By Najia Badykova
June 27, 2017, the CACI Analyst
In May, Beijing hosted a summit of global leaders on its One Belt and One Road (OBOR) initiative, a most ambitious project aimed to recreate the ancient Silk Road, connecting China’s industrial heartland to Europe via Central Asia and the Middle East. Given the gigantic scale of the scheme, the geostrategic and economic impact on Central Asian trade and development will be significant. Yet it is unlikely to benefit everyone equally. The less developed and poorer countries along the proposed routes, including those in Central Asia, will face serious challenges if they assume that this initiative alone can fix their economic problems, and use it as an excuse to further delay needed market reforms while coping with the effects of the massive Chinese initiative.
By Fuad Shahbazov
February 21, 2017, the CACI Analyst
China's gradually increasing economic role in Central Asia since the early 2000s is unsurprising considering the region's geographic proximity to China's dynamic economy. In this context, Beijing has carefully shaped a military strategy in the region, particularly in neighboring Tajikistan. In September 2016, Beijing offered to finance and build several outposts and other military facilities (in addition to the Gulhan post, which was opened in 2012) to beef up Tajikistan's defense capabilities along its border with Afghanistan, whereas China's and Tajikistan's militaries performed a large counter-terrorism exercise in October 2016. These unexpected actions have raised concerns in Russia over rising Chinese influence in Tajikistan.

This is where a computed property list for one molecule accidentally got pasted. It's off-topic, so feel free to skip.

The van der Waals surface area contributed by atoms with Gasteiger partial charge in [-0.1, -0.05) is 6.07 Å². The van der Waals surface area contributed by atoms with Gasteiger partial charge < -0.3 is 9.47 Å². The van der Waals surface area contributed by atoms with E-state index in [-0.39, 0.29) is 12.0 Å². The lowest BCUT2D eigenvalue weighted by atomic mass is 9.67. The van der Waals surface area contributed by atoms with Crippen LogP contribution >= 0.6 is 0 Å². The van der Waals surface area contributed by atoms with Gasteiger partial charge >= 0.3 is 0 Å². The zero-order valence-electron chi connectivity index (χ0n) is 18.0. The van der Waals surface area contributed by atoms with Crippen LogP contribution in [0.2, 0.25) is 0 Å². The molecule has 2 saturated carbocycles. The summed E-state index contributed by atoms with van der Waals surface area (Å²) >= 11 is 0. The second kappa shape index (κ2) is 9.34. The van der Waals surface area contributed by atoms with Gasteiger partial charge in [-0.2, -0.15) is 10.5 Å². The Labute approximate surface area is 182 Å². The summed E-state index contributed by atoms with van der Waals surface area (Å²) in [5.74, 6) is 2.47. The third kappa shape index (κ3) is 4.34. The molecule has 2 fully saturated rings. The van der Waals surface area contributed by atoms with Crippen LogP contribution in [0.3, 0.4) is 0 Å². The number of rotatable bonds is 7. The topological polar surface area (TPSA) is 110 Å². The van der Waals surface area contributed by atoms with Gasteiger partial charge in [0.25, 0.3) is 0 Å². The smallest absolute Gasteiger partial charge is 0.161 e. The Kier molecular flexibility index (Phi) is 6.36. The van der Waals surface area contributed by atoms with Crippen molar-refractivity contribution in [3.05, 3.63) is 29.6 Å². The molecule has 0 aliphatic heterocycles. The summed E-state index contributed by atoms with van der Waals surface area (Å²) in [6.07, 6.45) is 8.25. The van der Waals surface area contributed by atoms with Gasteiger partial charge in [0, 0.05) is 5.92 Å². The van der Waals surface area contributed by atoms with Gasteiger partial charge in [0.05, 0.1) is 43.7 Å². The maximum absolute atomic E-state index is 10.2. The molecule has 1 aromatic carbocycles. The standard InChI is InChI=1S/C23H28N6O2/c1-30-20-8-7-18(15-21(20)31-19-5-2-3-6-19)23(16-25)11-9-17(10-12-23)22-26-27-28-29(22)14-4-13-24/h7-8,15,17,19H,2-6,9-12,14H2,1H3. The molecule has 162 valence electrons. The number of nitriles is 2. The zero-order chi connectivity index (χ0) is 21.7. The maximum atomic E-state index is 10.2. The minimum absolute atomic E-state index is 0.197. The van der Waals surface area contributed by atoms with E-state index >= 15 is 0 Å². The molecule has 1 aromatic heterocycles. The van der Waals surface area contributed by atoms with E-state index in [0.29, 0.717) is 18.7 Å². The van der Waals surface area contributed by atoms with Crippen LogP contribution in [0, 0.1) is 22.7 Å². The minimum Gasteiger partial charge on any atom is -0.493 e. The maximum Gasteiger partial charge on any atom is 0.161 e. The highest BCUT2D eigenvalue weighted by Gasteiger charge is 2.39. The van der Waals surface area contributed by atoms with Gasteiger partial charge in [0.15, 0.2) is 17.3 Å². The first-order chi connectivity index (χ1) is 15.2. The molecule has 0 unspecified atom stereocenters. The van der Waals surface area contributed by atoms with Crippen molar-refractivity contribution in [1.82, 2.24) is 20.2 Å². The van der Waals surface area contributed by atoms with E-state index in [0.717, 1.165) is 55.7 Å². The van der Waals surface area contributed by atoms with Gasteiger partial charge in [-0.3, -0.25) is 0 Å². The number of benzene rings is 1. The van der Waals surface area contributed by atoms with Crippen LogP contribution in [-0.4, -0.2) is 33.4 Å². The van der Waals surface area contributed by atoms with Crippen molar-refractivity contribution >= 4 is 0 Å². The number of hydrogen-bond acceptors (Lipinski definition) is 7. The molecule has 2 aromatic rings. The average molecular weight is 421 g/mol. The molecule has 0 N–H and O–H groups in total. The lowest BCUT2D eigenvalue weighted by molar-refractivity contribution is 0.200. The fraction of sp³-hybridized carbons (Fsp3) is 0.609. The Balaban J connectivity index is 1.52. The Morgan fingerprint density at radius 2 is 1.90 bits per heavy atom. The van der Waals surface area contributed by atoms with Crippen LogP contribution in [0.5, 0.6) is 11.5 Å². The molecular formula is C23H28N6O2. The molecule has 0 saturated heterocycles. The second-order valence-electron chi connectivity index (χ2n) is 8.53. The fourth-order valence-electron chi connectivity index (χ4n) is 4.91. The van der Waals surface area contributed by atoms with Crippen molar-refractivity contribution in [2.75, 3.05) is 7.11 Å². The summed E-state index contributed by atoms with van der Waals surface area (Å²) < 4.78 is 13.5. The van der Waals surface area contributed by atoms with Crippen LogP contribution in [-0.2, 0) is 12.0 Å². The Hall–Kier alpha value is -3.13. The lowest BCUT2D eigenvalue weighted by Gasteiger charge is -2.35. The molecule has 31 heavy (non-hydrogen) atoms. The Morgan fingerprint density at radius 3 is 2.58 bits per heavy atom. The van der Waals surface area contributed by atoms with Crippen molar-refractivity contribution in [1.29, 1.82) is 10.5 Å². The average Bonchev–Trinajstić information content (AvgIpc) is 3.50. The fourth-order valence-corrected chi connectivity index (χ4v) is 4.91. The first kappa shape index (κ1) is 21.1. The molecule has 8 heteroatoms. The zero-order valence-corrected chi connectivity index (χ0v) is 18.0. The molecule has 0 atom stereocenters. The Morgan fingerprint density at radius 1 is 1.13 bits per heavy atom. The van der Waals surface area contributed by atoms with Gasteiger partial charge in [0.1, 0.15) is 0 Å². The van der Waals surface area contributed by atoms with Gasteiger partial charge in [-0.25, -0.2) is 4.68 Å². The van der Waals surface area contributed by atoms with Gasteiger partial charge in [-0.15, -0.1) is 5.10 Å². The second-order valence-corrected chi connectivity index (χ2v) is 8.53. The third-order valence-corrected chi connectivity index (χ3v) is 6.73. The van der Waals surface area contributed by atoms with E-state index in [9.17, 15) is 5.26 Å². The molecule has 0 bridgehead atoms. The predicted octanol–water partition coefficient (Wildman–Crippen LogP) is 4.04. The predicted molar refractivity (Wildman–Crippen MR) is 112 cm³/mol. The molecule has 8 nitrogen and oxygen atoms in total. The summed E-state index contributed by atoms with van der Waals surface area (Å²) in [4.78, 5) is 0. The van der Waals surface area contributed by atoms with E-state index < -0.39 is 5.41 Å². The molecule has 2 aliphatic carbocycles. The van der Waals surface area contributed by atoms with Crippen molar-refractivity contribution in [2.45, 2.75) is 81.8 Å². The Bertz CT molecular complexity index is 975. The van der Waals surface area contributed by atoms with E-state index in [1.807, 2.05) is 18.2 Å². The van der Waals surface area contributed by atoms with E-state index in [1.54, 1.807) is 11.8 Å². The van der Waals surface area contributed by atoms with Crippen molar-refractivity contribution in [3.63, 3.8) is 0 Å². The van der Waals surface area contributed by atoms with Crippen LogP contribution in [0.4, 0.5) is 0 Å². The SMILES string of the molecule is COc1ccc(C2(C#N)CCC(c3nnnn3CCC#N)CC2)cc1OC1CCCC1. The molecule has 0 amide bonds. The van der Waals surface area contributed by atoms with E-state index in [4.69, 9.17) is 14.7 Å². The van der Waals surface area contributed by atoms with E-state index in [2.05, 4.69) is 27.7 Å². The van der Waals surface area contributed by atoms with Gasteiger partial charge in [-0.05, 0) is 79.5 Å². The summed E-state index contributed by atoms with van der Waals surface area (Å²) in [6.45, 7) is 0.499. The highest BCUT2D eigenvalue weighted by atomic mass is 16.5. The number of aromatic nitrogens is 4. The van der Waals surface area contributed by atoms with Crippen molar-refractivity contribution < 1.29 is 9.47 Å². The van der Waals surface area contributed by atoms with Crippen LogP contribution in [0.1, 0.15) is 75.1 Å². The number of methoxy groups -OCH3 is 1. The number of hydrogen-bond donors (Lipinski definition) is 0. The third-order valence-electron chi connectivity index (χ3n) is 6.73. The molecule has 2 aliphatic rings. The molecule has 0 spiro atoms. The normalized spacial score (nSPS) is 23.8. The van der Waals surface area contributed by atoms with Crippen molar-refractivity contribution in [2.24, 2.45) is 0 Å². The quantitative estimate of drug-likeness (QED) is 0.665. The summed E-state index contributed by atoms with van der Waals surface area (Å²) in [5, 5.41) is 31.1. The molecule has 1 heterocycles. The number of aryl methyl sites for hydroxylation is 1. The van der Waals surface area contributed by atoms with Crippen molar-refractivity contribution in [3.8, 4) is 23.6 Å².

The Central Asia-Caucasus Analyst is a biweekly publication of the Central Asia-Caucasus Institute & Silk Road Studies Program, a Joint Transatlantic Research and Policy Center affiliated with the American Foreign Policy Council, Washington DC., and the Institute for Security and Development Policy, Stockholm. For 15 years, the Analyst has brought cutting edge analysis of the region geared toward a practitioner audience.